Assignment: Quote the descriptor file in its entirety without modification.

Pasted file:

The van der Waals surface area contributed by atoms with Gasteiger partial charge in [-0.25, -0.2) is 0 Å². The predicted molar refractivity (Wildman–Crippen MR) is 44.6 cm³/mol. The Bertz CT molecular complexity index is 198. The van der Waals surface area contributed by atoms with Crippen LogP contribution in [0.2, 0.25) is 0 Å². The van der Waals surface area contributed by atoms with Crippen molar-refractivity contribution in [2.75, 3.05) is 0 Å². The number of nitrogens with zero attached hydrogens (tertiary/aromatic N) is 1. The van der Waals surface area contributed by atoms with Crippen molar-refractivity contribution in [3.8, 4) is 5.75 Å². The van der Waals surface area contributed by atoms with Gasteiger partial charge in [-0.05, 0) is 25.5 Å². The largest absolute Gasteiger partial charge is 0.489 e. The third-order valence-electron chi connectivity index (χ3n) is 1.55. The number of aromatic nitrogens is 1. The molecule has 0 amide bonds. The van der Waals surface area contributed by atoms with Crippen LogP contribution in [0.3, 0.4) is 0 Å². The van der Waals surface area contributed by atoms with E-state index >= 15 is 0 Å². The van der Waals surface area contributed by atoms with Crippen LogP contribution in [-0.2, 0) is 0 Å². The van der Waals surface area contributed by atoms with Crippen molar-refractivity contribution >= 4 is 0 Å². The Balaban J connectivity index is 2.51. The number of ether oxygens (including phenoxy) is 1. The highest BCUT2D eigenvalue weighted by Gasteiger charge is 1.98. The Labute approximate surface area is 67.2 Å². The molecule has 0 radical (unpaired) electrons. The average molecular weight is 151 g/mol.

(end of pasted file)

The van der Waals surface area contributed by atoms with Gasteiger partial charge in [-0.25, -0.2) is 0 Å². The predicted molar refractivity (Wildman–Crippen MR) is 44.6 cm³/mol. The Bertz CT molecular complexity index is 198. The van der Waals surface area contributed by atoms with Crippen LogP contribution in [0.2, 0.25) is 0 Å². The van der Waals surface area contributed by atoms with Crippen molar-refractivity contribution in [2.75, 3.05) is 0 Å². The number of nitrogens with zero attached hydrogens (tertiary/aromatic N) is 1. The van der Waals surface area contributed by atoms with Crippen molar-refractivity contribution in [3.8, 4) is 5.75 Å². The van der Waals surface area contributed by atoms with Gasteiger partial charge in [-0.05, 0) is 25.5 Å². The largest absolute Gasteiger partial charge is 0.489 e. The third-order valence-electron chi connectivity index (χ3n) is 1.55. The number of aromatic nitrogens is 1. The molecule has 0 amide bonds. The van der Waals surface area contributed by atoms with Crippen LogP contribution in [0.3, 0.4) is 0 Å². The van der Waals surface area contributed by atoms with E-state index >= 15 is 0 Å². The van der Waals surface area contributed by atoms with Crippen LogP contribution in [-0.2, 0) is 0 Å². The van der Waals surface area contributed by atoms with Crippen molar-refractivity contribution >= 4 is 0 Å². The Balaban J connectivity index is 2.51. The number of ether oxygens (including phenoxy) is 1. The highest BCUT2D eigenvalue weighted by Gasteiger charge is 1.98. The Labute approximate surface area is 67.2 Å². The molecule has 0 radical (unpaired) electrons. The average molecular weight is 151 g/mol.